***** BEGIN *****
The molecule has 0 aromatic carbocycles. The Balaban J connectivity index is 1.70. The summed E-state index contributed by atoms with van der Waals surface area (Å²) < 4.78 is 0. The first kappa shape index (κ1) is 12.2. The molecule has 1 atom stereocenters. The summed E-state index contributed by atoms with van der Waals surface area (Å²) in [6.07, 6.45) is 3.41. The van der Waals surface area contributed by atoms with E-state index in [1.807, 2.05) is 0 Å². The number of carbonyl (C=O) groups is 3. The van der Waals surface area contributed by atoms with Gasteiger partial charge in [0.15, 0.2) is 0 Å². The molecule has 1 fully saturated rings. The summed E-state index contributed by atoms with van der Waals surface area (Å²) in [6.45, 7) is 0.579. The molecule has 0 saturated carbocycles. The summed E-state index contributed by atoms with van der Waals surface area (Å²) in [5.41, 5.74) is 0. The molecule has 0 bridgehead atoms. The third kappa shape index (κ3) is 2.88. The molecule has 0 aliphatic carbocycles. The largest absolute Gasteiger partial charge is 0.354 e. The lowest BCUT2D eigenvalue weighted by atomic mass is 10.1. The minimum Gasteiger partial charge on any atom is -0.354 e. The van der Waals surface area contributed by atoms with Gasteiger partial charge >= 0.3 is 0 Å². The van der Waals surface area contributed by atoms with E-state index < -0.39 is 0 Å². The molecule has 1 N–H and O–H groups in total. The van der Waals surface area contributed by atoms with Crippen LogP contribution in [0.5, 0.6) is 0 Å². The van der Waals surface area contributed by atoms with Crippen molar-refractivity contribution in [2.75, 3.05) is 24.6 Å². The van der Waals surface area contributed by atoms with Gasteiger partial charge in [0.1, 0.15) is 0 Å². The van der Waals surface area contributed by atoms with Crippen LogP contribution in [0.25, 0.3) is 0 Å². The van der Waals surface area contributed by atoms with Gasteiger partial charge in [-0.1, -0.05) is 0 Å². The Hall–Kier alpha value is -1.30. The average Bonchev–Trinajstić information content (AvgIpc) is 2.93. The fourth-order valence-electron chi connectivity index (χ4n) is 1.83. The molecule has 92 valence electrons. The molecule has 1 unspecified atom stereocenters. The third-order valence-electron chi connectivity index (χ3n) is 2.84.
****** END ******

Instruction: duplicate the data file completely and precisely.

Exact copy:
The molecule has 0 aromatic carbocycles. The Balaban J connectivity index is 1.70. The summed E-state index contributed by atoms with van der Waals surface area (Å²) < 4.78 is 0. The first kappa shape index (κ1) is 12.2. The molecule has 1 atom stereocenters. The summed E-state index contributed by atoms with van der Waals surface area (Å²) in [6.07, 6.45) is 3.41. The van der Waals surface area contributed by atoms with E-state index in [1.807, 2.05) is 0 Å². The number of carbonyl (C=O) groups is 3. The van der Waals surface area contributed by atoms with Gasteiger partial charge in [0.15, 0.2) is 0 Å². The molecule has 1 fully saturated rings. The summed E-state index contributed by atoms with van der Waals surface area (Å²) in [6.45, 7) is 0.579. The molecule has 0 saturated carbocycles. The summed E-state index contributed by atoms with van der Waals surface area (Å²) in [5.41, 5.74) is 0. The molecule has 0 bridgehead atoms. The third kappa shape index (κ3) is 2.88. The molecule has 0 aliphatic carbocycles. The largest absolute Gasteiger partial charge is 0.354 e. The lowest BCUT2D eigenvalue weighted by atomic mass is 10.1. The minimum Gasteiger partial charge on any atom is -0.354 e. The van der Waals surface area contributed by atoms with Gasteiger partial charge >= 0.3 is 0 Å². The van der Waals surface area contributed by atoms with E-state index < -0.39 is 0 Å². The molecule has 1 N–H and O–H groups in total. The van der Waals surface area contributed by atoms with Crippen LogP contribution in [0.5, 0.6) is 0 Å². The van der Waals surface area contributed by atoms with Crippen molar-refractivity contribution in [2.75, 3.05) is 24.6 Å². The van der Waals surface area contributed by atoms with Gasteiger partial charge in [0.1, 0.15) is 0 Å². The van der Waals surface area contributed by atoms with Crippen LogP contribution in [0.25, 0.3) is 0 Å². The van der Waals surface area contributed by atoms with Gasteiger partial charge in [-0.1, -0.05) is 0 Å². The Hall–Kier alpha value is -1.30. The average Bonchev–Trinajstić information content (AvgIpc) is 2.93. The fourth-order valence-electron chi connectivity index (χ4n) is 1.83. The molecule has 92 valence electrons. The molecule has 1 unspecified atom stereocenters. The third-order valence-electron chi connectivity index (χ3n) is 2.84.